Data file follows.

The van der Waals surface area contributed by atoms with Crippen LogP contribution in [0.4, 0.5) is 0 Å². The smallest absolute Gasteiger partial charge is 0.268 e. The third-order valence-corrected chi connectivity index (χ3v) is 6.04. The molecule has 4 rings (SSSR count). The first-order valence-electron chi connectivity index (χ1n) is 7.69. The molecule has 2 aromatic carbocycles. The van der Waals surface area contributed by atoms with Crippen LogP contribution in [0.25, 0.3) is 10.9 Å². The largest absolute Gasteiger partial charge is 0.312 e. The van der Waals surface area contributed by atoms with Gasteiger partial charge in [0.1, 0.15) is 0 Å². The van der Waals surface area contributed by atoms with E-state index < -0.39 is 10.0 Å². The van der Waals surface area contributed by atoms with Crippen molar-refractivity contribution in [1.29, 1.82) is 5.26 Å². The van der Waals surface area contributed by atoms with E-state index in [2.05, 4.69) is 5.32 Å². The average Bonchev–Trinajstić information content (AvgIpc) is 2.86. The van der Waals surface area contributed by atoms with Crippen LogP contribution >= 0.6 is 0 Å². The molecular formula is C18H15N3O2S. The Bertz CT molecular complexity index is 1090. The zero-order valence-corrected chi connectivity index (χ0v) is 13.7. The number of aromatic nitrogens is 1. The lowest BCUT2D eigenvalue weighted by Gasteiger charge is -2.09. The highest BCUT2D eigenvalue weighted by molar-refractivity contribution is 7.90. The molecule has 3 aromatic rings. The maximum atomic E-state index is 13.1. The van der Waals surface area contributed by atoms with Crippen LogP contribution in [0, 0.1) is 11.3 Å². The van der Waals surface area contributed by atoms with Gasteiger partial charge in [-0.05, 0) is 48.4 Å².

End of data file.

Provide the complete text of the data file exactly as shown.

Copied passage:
The van der Waals surface area contributed by atoms with Crippen LogP contribution in [0.4, 0.5) is 0 Å². The smallest absolute Gasteiger partial charge is 0.268 e. The third-order valence-corrected chi connectivity index (χ3v) is 6.04. The molecule has 4 rings (SSSR count). The first-order valence-electron chi connectivity index (χ1n) is 7.69. The molecule has 2 aromatic carbocycles. The van der Waals surface area contributed by atoms with Crippen LogP contribution in [0.25, 0.3) is 10.9 Å². The largest absolute Gasteiger partial charge is 0.312 e. The van der Waals surface area contributed by atoms with Gasteiger partial charge in [0.1, 0.15) is 0 Å². The van der Waals surface area contributed by atoms with E-state index < -0.39 is 10.0 Å². The van der Waals surface area contributed by atoms with Crippen molar-refractivity contribution in [1.29, 1.82) is 5.26 Å². The van der Waals surface area contributed by atoms with E-state index in [2.05, 4.69) is 5.32 Å². The average Bonchev–Trinajstić information content (AvgIpc) is 2.86. The van der Waals surface area contributed by atoms with Crippen LogP contribution >= 0.6 is 0 Å². The molecular formula is C18H15N3O2S. The Bertz CT molecular complexity index is 1090. The zero-order valence-corrected chi connectivity index (χ0v) is 13.7. The number of aromatic nitrogens is 1. The lowest BCUT2D eigenvalue weighted by Gasteiger charge is -2.09. The highest BCUT2D eigenvalue weighted by molar-refractivity contribution is 7.90. The molecule has 3 aromatic rings. The maximum atomic E-state index is 13.1. The van der Waals surface area contributed by atoms with Crippen LogP contribution in [0, 0.1) is 11.3 Å². The van der Waals surface area contributed by atoms with Gasteiger partial charge in [-0.05, 0) is 48.4 Å².